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LP * VERVE * 2020 * EUROPE



180 GR.


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“I’ll tell you what freedom is to me,” Nina Simone once said: “No fear.” If many of the most important records of the soul icon’s career were about political freedom, her 1982 album Fodder on My Wings, newly reissued, was about personal freedom—about liberating herself from her past and finding the liberty to create as she pleased. It was Simone’s means of working through fear—of death, manipulation, discrimination—in search of joy and self-discovery.

A marvel of self-expression, Fodder on My Wings is a culmination of Simone’s frustrations molded into a jarring personal statement. At times manic, at times depressive, she shares many different sides of herself in vignettes that make up a portrait both intimate and immense. Although it does not achieve the unrivaled brilliance of the performances on her albums for Philips, it marks her creative apex as an artist, somehow both her most worldly and her most introspective work.

Even in Simone biographies, Fodder on My Wings is usually represented as an outlier in her career. But it is a strange, captivating document that helped capture what a complicated person she was, the tumultuous life she’d led, and the nature of her travels. Some songs she sang in English, some in French, and on others she alternated between the two languages. The album contains some of the most poignant ballads of her entire catalog, some songs that could double as rallying cries, and others that feel like fun sketches made for her own amusement. It is a record as unsteady, daring, damaged, and sensational as she was.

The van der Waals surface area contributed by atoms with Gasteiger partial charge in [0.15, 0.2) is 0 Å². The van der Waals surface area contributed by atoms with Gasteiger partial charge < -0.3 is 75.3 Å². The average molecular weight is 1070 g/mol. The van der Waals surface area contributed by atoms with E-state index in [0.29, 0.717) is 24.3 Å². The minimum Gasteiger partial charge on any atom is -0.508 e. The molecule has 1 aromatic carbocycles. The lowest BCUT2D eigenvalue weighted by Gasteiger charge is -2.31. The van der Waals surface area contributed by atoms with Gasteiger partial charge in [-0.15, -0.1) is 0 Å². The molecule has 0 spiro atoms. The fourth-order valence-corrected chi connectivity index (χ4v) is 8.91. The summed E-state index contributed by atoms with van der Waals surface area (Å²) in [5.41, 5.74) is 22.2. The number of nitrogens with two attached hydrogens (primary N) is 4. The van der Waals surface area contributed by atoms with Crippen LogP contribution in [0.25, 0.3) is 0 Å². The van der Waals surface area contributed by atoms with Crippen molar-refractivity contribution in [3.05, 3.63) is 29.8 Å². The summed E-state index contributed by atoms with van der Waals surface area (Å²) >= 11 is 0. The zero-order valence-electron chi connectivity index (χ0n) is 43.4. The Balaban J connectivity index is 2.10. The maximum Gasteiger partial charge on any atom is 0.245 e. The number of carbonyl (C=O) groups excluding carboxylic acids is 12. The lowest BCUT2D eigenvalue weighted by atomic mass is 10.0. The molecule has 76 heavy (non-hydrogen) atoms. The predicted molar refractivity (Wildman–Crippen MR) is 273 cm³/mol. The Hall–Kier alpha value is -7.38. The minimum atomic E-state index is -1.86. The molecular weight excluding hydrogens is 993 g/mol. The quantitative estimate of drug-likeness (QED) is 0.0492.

For a while, it didn’t seem like Simone would be back in a studio again. Her 1978 album Baltimore had soured her on the recording process. She butted heads with CTI producer Creed Taylor, recording all that record’s vocals in a single hour-long session on the final day of taping. “The material was not my personal choice, and I had no say whatsoever in the selection of songs. It was all done before I could make any decisions,” she later claimed. Simone was not fond of the album’s reggae-tinged sounds and rhythms (“What is this corny stuff,” she asked CTI arranger Dave Matthews). The album recreated songs by Randy Newman, Judy Collins, and Hall & Oates, and while it is often hailed as a late-career highlight, Simone said that she felt forced into making it.

After the experience with CTI, Simone sought greater authority in recording Fodder on My Wings. She always exercised some measure of control over what she recorded, but this was different. She was adamant about composing and arranging nearly every song, and she wanted it known that she had done just that. She played all of the piano parts. She enlisted African percussionists Paco Sery and Sydney Thaim—who played congas, bells, timpani, and woodblock—and bassist Sylvin Marc. All three men sang backup. This band produced what Simone liked to call black classical music, parlor music which drew on soul sounds and calypso rhythms. It was the sound of her recent travels.